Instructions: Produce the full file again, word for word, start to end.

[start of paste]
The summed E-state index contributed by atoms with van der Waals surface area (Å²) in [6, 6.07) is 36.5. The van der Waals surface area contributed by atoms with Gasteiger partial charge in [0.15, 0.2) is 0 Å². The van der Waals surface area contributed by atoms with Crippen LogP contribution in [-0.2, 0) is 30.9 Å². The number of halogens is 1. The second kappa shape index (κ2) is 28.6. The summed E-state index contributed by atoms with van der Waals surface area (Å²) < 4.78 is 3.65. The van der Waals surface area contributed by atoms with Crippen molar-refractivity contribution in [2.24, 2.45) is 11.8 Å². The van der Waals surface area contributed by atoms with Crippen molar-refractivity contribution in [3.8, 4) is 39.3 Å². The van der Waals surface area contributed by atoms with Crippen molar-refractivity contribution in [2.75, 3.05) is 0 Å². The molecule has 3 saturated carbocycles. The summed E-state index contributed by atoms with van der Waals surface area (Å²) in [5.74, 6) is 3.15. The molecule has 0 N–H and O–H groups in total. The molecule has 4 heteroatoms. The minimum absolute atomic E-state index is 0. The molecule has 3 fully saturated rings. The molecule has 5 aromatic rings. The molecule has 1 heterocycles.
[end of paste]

The summed E-state index contributed by atoms with van der Waals surface area (Å²) in [6, 6.07) is 36.5. The van der Waals surface area contributed by atoms with Gasteiger partial charge in [0.15, 0.2) is 0 Å². The van der Waals surface area contributed by atoms with Crippen LogP contribution in [-0.2, 0) is 30.9 Å². The number of halogens is 1. The second kappa shape index (κ2) is 28.6. The summed E-state index contributed by atoms with van der Waals surface area (Å²) < 4.78 is 3.65. The van der Waals surface area contributed by atoms with Crippen molar-refractivity contribution in [2.24, 2.45) is 11.8 Å². The van der Waals surface area contributed by atoms with Crippen molar-refractivity contribution in [3.8, 4) is 39.3 Å². The van der Waals surface area contributed by atoms with Crippen molar-refractivity contribution in [2.75, 3.05) is 0 Å². The molecule has 3 saturated carbocycles. The summed E-state index contributed by atoms with van der Waals surface area (Å²) in [5.74, 6) is 3.15. The molecule has 0 N–H and O–H groups in total. The molecule has 4 heteroatoms. The minimum absolute atomic E-state index is 0. The molecule has 3 fully saturated rings. The molecule has 5 aromatic rings. The molecule has 1 heterocycles.